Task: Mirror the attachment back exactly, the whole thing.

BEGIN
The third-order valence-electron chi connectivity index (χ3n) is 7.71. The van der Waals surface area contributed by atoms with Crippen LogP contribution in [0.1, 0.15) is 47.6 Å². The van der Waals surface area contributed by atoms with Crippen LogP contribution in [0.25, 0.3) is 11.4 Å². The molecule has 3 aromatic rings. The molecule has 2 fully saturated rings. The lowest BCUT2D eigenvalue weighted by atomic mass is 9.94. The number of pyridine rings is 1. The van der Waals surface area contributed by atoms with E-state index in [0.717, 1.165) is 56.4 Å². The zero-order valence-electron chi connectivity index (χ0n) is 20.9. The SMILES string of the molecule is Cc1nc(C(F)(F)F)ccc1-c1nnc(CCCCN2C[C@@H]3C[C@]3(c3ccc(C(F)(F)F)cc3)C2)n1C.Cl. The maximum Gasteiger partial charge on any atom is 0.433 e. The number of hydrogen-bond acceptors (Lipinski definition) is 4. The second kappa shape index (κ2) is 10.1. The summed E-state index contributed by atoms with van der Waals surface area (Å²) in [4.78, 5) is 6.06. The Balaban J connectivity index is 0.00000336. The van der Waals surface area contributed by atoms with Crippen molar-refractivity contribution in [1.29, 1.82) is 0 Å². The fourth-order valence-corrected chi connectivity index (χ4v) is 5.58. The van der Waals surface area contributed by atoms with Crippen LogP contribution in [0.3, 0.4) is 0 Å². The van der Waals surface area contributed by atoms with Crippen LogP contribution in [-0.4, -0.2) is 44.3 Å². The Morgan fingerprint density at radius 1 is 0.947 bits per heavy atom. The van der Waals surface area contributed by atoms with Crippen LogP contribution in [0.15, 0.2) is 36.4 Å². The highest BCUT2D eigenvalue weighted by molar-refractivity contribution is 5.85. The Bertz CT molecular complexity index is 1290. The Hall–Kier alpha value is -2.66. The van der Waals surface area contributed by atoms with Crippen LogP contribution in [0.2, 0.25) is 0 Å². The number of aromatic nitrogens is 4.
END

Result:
The third-order valence-electron chi connectivity index (χ3n) is 7.71. The van der Waals surface area contributed by atoms with Crippen LogP contribution in [0.1, 0.15) is 47.6 Å². The van der Waals surface area contributed by atoms with Crippen LogP contribution in [0.25, 0.3) is 11.4 Å². The molecule has 3 aromatic rings. The molecule has 2 fully saturated rings. The lowest BCUT2D eigenvalue weighted by atomic mass is 9.94. The number of pyridine rings is 1. The van der Waals surface area contributed by atoms with E-state index in [0.717, 1.165) is 56.4 Å². The zero-order valence-electron chi connectivity index (χ0n) is 20.9. The SMILES string of the molecule is Cc1nc(C(F)(F)F)ccc1-c1nnc(CCCCN2C[C@@H]3C[C@]3(c3ccc(C(F)(F)F)cc3)C2)n1C.Cl. The maximum Gasteiger partial charge on any atom is 0.433 e. The number of hydrogen-bond acceptors (Lipinski definition) is 4. The second kappa shape index (κ2) is 10.1. The summed E-state index contributed by atoms with van der Waals surface area (Å²) in [4.78, 5) is 6.06. The Balaban J connectivity index is 0.00000336. The van der Waals surface area contributed by atoms with Crippen molar-refractivity contribution in [1.29, 1.82) is 0 Å². The fourth-order valence-corrected chi connectivity index (χ4v) is 5.58. The van der Waals surface area contributed by atoms with Crippen LogP contribution in [0.3, 0.4) is 0 Å². The van der Waals surface area contributed by atoms with Crippen LogP contribution in [-0.4, -0.2) is 44.3 Å². The Morgan fingerprint density at radius 1 is 0.947 bits per heavy atom. The van der Waals surface area contributed by atoms with Crippen LogP contribution in [0.15, 0.2) is 36.4 Å². The highest BCUT2D eigenvalue weighted by molar-refractivity contribution is 5.85. The Bertz CT molecular complexity index is 1290. The Hall–Kier alpha value is -2.66. The van der Waals surface area contributed by atoms with Crippen LogP contribution in [0.2, 0.25) is 0 Å². The number of aromatic nitrogens is 4.